Jefferson Davis, Confederate President. By Herman Hattaway and Richard E. Beringer. (Lawrence: University Press of Kansas, 2002. Pp. xix, 542. Preface, acknowledgments, prologue, maps, illustrations, epilogue, appendix, notes, bibliography, index. $39.95.)
Recently, journalist Bob Woodward published Bush at War (2002), a fascinating look at the wartime presidency-in-progress of George W. Bush. Likewise, the new work by historians Herman Hattaway and Richard E. Beringer, Jefferson Davis, Confederate President, could well be titled Davis at War. Whatever the title may imply, Hattaway and Beringer have delivered neither a year-by-year portrayal of the Confederacy's chief executive nor a narrowly focused political analysis of Davis's ill-fated presidency. Instead, the authors provide a vivid portrait of the man, the office, and the southern nation during the star-crossed struggle for independence. This engaging approach allows the reader to derive a sense of the challenges, both personal and professional, that Davis encountered as a president at war.
Hattaway and Beringer present their underlying thesis in the first sentence of an all too brief preface. "The story of Jefferson Davis's life and career is a great although ultimately tragic one" (p. xi). In the opening chapter, the authors seduce the reader with an unsentimental journey through Davis's early years before depositing their audience squarely into the hot seat of the Confederate nation's executive branch, balanced on the brink of war. Ensuing episodes unfold in a dramatic style that promises to stimulate the interest of even the most jaded Civil War historian. The turn of events leaves the reader with a stunned sense of shock, much like that which Davis must have felt upon his selection as commander-in-chief of a fledgling nation cast in the role of rebel. The Davis of Hattaway and Beringer emerges as a somewhat pedantic president who, although of brilliant mind, was not suited to the politics of command and did not possess the command of politics necessary to guide the southern people successfully through the inevitable internal and external struggles that a nation must endure to win a war for independence.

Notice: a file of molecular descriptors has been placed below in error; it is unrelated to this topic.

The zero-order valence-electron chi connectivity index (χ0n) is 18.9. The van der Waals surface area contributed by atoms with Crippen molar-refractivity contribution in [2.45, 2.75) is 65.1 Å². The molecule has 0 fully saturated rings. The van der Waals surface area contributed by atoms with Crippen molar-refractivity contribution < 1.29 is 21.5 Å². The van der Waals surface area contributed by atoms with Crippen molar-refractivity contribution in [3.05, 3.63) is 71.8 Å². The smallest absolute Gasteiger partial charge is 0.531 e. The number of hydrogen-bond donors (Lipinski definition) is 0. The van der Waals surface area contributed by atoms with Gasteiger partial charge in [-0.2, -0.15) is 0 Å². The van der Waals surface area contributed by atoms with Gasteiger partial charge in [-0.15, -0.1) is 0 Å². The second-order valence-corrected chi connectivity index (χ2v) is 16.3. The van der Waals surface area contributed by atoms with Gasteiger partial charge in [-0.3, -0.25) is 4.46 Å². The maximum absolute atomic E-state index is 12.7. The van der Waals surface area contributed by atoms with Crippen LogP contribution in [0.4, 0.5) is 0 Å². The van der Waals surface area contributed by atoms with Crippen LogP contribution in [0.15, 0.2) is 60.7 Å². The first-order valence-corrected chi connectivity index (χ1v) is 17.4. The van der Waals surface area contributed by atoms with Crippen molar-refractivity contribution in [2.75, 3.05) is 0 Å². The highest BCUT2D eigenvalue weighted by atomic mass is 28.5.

Political scientist James David Barber provides the paradigm that Hattaway and Beringer apply to their investigation of Davis. Barber's work, The Presidential Character: Predicting Performance in the White House (1985), classifies the presidential personalities of America's chief executives into four categories. According to Barber, these personality types determine the success and impact of a presidency. Hattaway and Beringer treat Davis as a peer of U.S. presidents and subject him to the same methodological scrutiny. Within Barber's model, Hattaway and Beringer classify Davis as an "active-negative president"-one who desires power out of a sense of duty but is a perfectionist and therefore seeks uncompromising control in the performance of each presidential task. In Davis's case, the authors demonstrate that "he poured a great deal of energy and commitment into his work" but, in doing so, became increasingly isolated from his advisors, suffered from a growing persecution complex, and ultimately became "afflicted by a sense of failure" (pp. …